I pulled over in the closest, safest location and he hopped immediately out of the car and jogged to my window to see if I was okay. I told him I was. He asked if I'd lost control of the vehicle. I told him that I only lost control of the stupid button. He then told me, essentially, to RTFM and to have a good day.

Call me crazy, but emergency buttons should be reliable. If you need to turn them on it should be easy and obvious. If you need to turn them off it should be easy and obvious.

The Volt is, the Explorer isn't.

Mike Magrath, Features Editor, Inside Line

Airdam is Broken, and Fixed

November 01, 2011

We already made our point that the front airdam on our 2011 Chevrolet Volt is too low. Just in case we needed more supporting evidence, take a look at the picture. No matter how sharp of an angle we entered the driveway and no matter how slowly we went over speed bumps, this was inevitable.

The center portion of the 3-piece airdam popped out. Almost as if Chevy expected this to happen, the exposed tab tucks right back into place with minimal effort. All it cost to repair was a couple of minutes and little dust on my collar. Sure it was easy, but it was also annoying.

Well, it is fixed, until the next time.

Mike Schmidt, Vehicle Testing Manager @ 11,729 miles

10,000 Sold By Year's End?

November 08, 2011


GM had its best month of Volt sales so far in October, with 1,108 models sold. That's a pretty sizable increase over sales in September, which came in at 723 units, and it puts total year-to-date sales for the model at a little over 5,000 units.

Now you may remember that GM projected first-year sales of 10,000 units for the Volt, back when the model was first introduced. With just a couple months left in the year, the manufacturer obviously has some catching up to do if it hopes to meet its forecast.

One approach that GM is taking to boost sales involves shoring up its supply. According to the manufacturer, Volt dealers have complained about having more customers than inventory, and it plans to make more Volts available to customers by allowing dealerships to sell the 2,300 demonstration models that it had been requiring them to keep on the lots. As a result, retail inventory will more than double, from 1,800 to 4,100. GM also plans to grow its Volt dealer network by year's end.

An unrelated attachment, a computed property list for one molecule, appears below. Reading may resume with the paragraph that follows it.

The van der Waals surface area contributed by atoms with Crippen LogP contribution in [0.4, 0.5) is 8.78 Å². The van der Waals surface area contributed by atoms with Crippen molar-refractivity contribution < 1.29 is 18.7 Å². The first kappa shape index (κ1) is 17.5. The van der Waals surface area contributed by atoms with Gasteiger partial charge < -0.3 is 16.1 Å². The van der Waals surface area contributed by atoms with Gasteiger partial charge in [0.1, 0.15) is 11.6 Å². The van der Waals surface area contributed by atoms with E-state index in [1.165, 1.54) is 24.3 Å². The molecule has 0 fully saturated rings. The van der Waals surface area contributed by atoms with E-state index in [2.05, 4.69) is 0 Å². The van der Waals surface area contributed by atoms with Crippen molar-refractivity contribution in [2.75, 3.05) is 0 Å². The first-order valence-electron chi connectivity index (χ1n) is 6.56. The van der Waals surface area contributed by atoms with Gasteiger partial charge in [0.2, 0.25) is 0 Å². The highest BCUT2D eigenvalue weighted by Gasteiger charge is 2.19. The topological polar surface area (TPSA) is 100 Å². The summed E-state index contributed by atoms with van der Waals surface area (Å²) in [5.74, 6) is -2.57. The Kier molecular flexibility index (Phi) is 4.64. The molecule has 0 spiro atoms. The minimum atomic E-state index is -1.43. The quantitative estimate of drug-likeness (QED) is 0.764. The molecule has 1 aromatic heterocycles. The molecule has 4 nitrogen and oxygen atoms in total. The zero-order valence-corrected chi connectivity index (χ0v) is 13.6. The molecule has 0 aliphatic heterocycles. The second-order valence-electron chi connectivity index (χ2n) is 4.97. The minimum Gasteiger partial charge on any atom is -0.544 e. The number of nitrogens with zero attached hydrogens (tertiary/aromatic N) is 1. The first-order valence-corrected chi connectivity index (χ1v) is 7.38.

What do you think? Will these efforts enable GM to reach its target? Or is 10,000 units by the end of the year a pipe dream?

Warren Clarke, Automotive Content Editor

Busting Fuzz

November 08, 2011

There is a power outlet located under the Chevy Volt's dashtop outlet. Gee, what on Earth could you plug into it? Especially with that cut out in the cover pointing at the windshield? Hmm, I can't think of anything at all. Certainly nothing that could possibly be illegal in the Commonwealth of Virginia, for example.

As I can't think of such a thing, I certainly can't say how you'd exactly use this power location to create a less wire-rific set-up for such a hypothetical device, but I also certainly imagine it would help. Our Mustang also has a power outlet located up high on the dash, but not hidden away in such a covert manner. A potentially thoughtful feature though ... if I knew what to do with it of course.

James Riswick, Automotive Editor @ 11,779 miles

2011 Chevrolet Volt Owners, Are You Concerned About Fire?

November 10, 2011

Last month's fire in North Carolina involving a 2011 Chevrolet Volt incited the gas/electricity company, Duke Electric, to ask its customers with electric cars to stop using their homes' charging stations, at least while the cause of the fire is still under investigation.

"'Because the early report said the fire started somewhere in the vicinity of the charging station, we suggested they [customers] may not want to use them out of an abundance of caution,' said Duke Energy spokesperson Paige Layne." — from Green Car Reports.

However, fire investigators aren't quick to blame the Volt and instead point to possible faulty wiring leading up to the charging station.

Back in April, the Volt was wrongly accused of causing a garage fire in Connecticut, but then was cleared of blame, even though the true cause was inconclusive.

After these remote fires, I can't help but wonder if it makes Volt/electric car owners a little nervous about charging at home. Anyone care to chime in?

Caroline Pardilla, Deputy Managing Editor

Thunk

November 11, 2011

Never underestimate the power of a robust, low-frequency pulse of air, and its resonance on the surrounding sheet metal, when closing a car's door. The Volt has a nice, reassuring thunk that says it's more mid-90's Impala than, well, mid-2000 Malibu.